Civilians account for the majority of victims, particularly in areas where poverty forces people to take risks in contaminated areas. And children, prone to picking up and playing with explosive remnants, made up half of civilian casualties last year. This grim toll is being driven by homemade bombs—such as the jerrycans pulled out around Baiji—rather than conventional ones.


A Halo Trust employee spray-paints a sandbag.

A Halo Trust employee spray-paints a skull and crossbones onto sandbags, which will be placed around an unexploded shell, found by workmen on Baiji’s ruined outskirts, on Nov. 3, 2021.

A deminer prepares to go into a residential area.

A deminer prepares to go into a residential area on the edge of Baiji, Iraq, after the presence of an unexploded mortar round was reported on Nov. 1, 2021.

Despite mounting casualties, aid cutbacks are depleting the coffers for mine clearance in Iraq.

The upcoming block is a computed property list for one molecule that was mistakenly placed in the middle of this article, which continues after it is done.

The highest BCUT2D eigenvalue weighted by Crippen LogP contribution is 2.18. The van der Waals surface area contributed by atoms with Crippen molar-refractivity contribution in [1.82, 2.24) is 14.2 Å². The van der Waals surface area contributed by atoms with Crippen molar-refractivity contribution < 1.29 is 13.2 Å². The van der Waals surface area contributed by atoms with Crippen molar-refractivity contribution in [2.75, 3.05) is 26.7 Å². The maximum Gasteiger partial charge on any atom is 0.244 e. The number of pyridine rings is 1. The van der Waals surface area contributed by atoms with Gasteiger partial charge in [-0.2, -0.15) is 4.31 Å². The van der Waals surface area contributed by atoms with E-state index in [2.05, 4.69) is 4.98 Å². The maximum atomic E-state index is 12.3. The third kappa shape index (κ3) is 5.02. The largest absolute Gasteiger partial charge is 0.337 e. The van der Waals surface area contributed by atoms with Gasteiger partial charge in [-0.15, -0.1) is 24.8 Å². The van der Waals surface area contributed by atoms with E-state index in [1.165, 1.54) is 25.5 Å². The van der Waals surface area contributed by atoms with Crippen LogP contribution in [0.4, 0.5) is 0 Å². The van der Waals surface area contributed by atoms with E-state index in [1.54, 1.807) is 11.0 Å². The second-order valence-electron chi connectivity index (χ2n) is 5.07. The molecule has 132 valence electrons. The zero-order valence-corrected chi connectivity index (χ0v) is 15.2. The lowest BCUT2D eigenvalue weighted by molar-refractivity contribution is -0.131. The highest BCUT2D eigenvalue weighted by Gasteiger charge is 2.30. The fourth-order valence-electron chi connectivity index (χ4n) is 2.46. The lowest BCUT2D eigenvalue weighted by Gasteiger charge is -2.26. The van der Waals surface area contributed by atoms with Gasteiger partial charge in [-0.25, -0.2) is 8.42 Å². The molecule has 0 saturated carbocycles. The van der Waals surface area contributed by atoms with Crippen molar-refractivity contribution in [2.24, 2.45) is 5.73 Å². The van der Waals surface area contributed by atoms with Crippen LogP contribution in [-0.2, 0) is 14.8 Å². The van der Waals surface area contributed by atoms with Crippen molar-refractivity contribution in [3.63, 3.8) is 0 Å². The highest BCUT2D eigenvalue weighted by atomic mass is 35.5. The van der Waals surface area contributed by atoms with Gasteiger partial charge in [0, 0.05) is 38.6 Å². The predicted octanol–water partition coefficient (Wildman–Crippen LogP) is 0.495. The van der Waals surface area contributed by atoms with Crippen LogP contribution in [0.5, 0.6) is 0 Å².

Between 2014 and 2015, Western funding for clearance, risk education, and victim assistance there increased by more than 40 percent following the Islamic State’s ascendancy, swelling from $36 million to almost $52 million, according to the Landmine and Cluster Munition Monitor. This peaked in 2017 at more than $203 million but has been shrinking ever since—at the last count, pared back to almost half of that sum.

“Overall, aid to Iraq is decreasing, not just in terms of demining,” said Michel Rentenaar, the Dutch ambassador to Iraq whose country is among the leading donors to mine action. “There is a general reluctance to keep doing this for a long time. In the next few years, the relationship between the international community and Iraq is going to change.”